AO: In private equity or private markets are you using any sort of ESG guideline or is that something that your program doesn't really include right now?
We do consider ESG and our approach is very much aligned to Guardian’s culture and priorities. We hired our first ever Head of Investments ESG and Integration last year. We consider ESG factors as part of our mandate to deliver strong returns and of course, the social for us is where we have a history making the greatest impact from our philanthropy to creating a just, diverse and equitable workplace.
I used to be on the ILPA (the Institutional Limited Partners Association,) Board of Directors and we're still very involved with them. The association is the voice for over $2 trillion of limited partner investors across the globe. They’re like the number one organization for limited partners in private equity. And they are very big in ESG. They've done a lot of good work there, such as research and white papers on ESG. So, we will look at them and say, OK, what are the best practices today? How should we think about ESG? What questions should we ask? What are the six factors that we ought to be focusing on? And then we want to incorporate industry best practices into our program. Now this is changing every year, right? Best practices are still early. They're still being developed.
Every consultant now has their set of factors and trying to figure out what we should measure. But we can go to ILPA and they've spent time on this and they say: these are the six things that we should measure.
And once we know what we should measure, then you can make progress. So, they're trying to bring the industry together and focus the industry on how to move ahead on ESG issues.
The other thing we're doing is, we have a questionnaire that whenever we invest in a fund, they have what we call a due diligence questionnaire. And in that we've incorporated the UN PRI questions that are being asked to focus on ESG. So the Principles of Responsible Investing is sort of the leader in the world, on tracking ESG, and helping institutions become accountable and make progress in ESG. The ILPA then incorporates those questions into the questionnaire that we ask of all of our sponsors, so that we can see that we are making progress along those lines.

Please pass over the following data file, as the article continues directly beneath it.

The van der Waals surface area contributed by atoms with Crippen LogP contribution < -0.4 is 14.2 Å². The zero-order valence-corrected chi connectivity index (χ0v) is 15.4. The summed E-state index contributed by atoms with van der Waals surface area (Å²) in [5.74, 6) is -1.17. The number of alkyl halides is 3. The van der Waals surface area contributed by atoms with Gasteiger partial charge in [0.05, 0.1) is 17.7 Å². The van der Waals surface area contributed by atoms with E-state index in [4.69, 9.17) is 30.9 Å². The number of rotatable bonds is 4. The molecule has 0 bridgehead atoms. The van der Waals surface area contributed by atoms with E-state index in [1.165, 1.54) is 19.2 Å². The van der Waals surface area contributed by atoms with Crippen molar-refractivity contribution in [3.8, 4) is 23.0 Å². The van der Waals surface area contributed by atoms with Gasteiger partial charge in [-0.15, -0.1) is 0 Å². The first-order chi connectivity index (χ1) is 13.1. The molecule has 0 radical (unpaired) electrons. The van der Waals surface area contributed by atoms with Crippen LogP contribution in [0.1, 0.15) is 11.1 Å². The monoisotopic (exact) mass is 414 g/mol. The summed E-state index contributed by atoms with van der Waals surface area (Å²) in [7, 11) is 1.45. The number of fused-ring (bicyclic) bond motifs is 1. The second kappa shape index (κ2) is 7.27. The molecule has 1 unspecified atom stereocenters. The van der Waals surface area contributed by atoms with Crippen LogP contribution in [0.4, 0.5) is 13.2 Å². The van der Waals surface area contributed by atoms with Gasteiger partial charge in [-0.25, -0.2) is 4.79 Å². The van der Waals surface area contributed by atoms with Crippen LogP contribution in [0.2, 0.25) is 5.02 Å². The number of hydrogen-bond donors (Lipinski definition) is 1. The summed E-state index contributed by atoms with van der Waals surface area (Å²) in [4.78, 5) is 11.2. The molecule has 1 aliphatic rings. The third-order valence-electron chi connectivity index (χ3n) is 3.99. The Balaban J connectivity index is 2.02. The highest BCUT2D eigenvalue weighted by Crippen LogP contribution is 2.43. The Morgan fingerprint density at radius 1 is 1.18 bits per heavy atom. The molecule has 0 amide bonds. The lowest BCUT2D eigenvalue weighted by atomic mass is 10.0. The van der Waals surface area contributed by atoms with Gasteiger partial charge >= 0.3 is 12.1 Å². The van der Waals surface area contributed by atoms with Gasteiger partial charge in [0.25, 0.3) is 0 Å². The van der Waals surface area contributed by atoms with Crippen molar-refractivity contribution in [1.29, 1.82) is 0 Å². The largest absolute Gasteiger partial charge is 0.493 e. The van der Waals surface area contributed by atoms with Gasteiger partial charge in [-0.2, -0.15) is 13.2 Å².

We're trying to do that and for Guardian’s program, we're making sure that we're following best practices, being innovative, asking the right questions, talking to our sponsors and trying to make progress along these lines. But Andres, that's an important, very important issue right now.
AO: For our readers who are who are not only LPs but also GPs: How do you go about doing manager research and manager selection? What process do you use?
There are so many different places you can get information
now. We try to incorporate as many of those as we can. We use Pitch Book,
Burgess, we use Cambridge. There are a lot of good organizations to help us
zero in on who are the best sponsors and how to find them. A lot of the work is
us getting on the phone. We'll target who we think the best growth managers are
through their sources
But then, most of those funds are oversubscribed, so you have to develop relationships. You say I want to be in this fund, this fund and this fund, then start making calls. Maybe you get a small allocation on the fund, but you have developed a relationship so that in the next fund, three or four years from now, maybe you get a bigger allocation. So it takes just a lot of years.
After you find the best funds, how do you get into them? That's maybe the tougher question. It’s not how do you find them, it’s how do you get into them.
And then we have a whole process around how we try to do that and develop long-term relationships.
There are a lot of different metrics, and we have a decision matrix that we use that's proprietary to Guardian. So, we'll look at about 25 factors: whether it's a buyout, or growth, or venture, or a Co-invest (they're all a little bit different). But we, as a team, say, “What do we think are the most important things to look at?” And we will give those the scoring and a rating and then you add it up.
It's the idea that you are thoughtful and think about, “What are the important factors?” and then you institutionalize that by having a matrix and a format. If I lose a couple of people or they go on to better opportunities, we've institutionalized that thinking into what we call a matrix. But really, it's “How do you make decisions?” And we are continually improving that.